The tithes paid by Abraham, the ancestor of Israel and, therefore, of the Aaronic priesthood, to Melchizedek (Gen 14:20), and his receiving the blessing of this priest-king (Gen14:19), signify in Heb. 7:1ff. that Melchizedek’s priesthood was infinitely superior to the Aaronic or levitical priesthood. Why Abraham paid tithes to Melchizedek is not explained in Gen 14:18-20.There is no law prescribing tithing in the New Testament, but Paul argues that, just as those in Temple service receive food from the Temple, in the same way according to a command of the Lord “those who proclaim the gospel should get their living by the gospel” (1 Cor 9:14). Tithes in the Early Church Two different lines of interpretation of the Old Testament commandments on tithing may be discerned in the writings of the Church Fathers. Many of the earlier fathers and especially the early monastic writers regarded the Old Testament commandments on tithing as superseded by the teachings of Jesus. The Jews were to give a tenth, but Jesus told the rich young ruler to sell all that he had to give to the poor (Mt 19:21 = Mk 10:21 = Lk 18:22). Irenaeus writes that the Jews “had indeed the tithes of their goods consecrated to Him, but those who have received liberty set aside all their possessions for the Lord’s purposes, bestowing joyfully and freely” (Adversus Haereses, 4:18). Nonetheless, Christians did not give all that they had; most did not even give a tithe. The sermons of such Church Fathers as Cyprian and Chrysostom occasionally rebuke Christians by implying that those who do not tithe are inferior to the Jews.Chrysostom writes, “Someone told me with great amazement that so-and-so gives a tithe. How shameful it is that what was taken for granted among the Jews has now become an amazing thing among Christians. And if non-payment of the tithe puts a man in jeopardy with God then, consider how many are in such danger today” (Homilies on the Epistle to the Ephesians, chap. 2). A second line of patristic interpretation, more characteristic of the post-Nicene period, sees the Old Testament tithes as an acceptable, though minimal,standard of giving for Christians. Augustine was the chief spokesperson for this viewpoint.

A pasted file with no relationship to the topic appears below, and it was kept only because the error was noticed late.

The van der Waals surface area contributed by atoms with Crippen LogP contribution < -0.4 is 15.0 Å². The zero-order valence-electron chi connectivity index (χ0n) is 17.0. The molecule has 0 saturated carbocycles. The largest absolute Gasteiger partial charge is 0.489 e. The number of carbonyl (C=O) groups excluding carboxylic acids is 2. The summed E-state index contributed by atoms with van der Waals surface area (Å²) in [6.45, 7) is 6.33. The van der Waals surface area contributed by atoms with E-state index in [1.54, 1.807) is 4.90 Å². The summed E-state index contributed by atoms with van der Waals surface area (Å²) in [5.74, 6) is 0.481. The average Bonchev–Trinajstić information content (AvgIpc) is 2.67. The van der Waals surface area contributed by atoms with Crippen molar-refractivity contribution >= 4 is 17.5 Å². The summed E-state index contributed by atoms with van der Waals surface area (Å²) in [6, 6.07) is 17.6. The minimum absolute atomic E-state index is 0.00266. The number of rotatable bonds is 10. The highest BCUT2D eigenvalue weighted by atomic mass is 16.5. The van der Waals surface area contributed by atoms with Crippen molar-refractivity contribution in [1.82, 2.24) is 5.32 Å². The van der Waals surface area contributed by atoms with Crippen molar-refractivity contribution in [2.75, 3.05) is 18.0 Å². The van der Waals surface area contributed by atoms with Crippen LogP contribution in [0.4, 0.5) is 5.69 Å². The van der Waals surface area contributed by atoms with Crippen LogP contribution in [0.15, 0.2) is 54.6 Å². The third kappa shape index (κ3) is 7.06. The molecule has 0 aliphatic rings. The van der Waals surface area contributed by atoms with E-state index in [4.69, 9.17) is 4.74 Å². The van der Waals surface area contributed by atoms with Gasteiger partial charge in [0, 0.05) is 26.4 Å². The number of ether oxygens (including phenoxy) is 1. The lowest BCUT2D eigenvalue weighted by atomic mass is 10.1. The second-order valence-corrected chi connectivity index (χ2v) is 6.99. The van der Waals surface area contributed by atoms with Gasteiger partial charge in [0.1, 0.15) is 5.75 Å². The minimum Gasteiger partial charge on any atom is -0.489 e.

The Catholic Church and Tithes Today

It is clear from the foregoing that tithes were introduced originally to take care of the needs of the Levites/priests in the Old Testament. Should Christians pay tithes to take care of their priests? It is worth noting that Christ did not speak of the need for his followers to pay tithes. Indeed, there is no passage in the New Testament that speaks of the necessity for Christians to pay tithes. There is also no evidence that the apostles or the early church in general insisted on the payment of tithes.The Catholic Church today does not have a law requiring her members to pay tithes. However, if a Catholic wants to pay tithes, he or she can do so. On the other hand,those who do not want to pay tithes should not be seen as doing something wrong or unbiblical. In the 1983 Code of Canon Law the principle is laid down that the faithful are obliged to assist the Church by providing what is necessary for divine worship,apostolic and charitable works, and the decent sustenance of its ministers (Can. 222). In addition to financial support, the faithful may offer their time and their talents. While the Church has the right to require this support (Can. 1260), it more fitting that such offerings be made freely, as in regular Sunday collections or in response to authorized appeals for special purposes.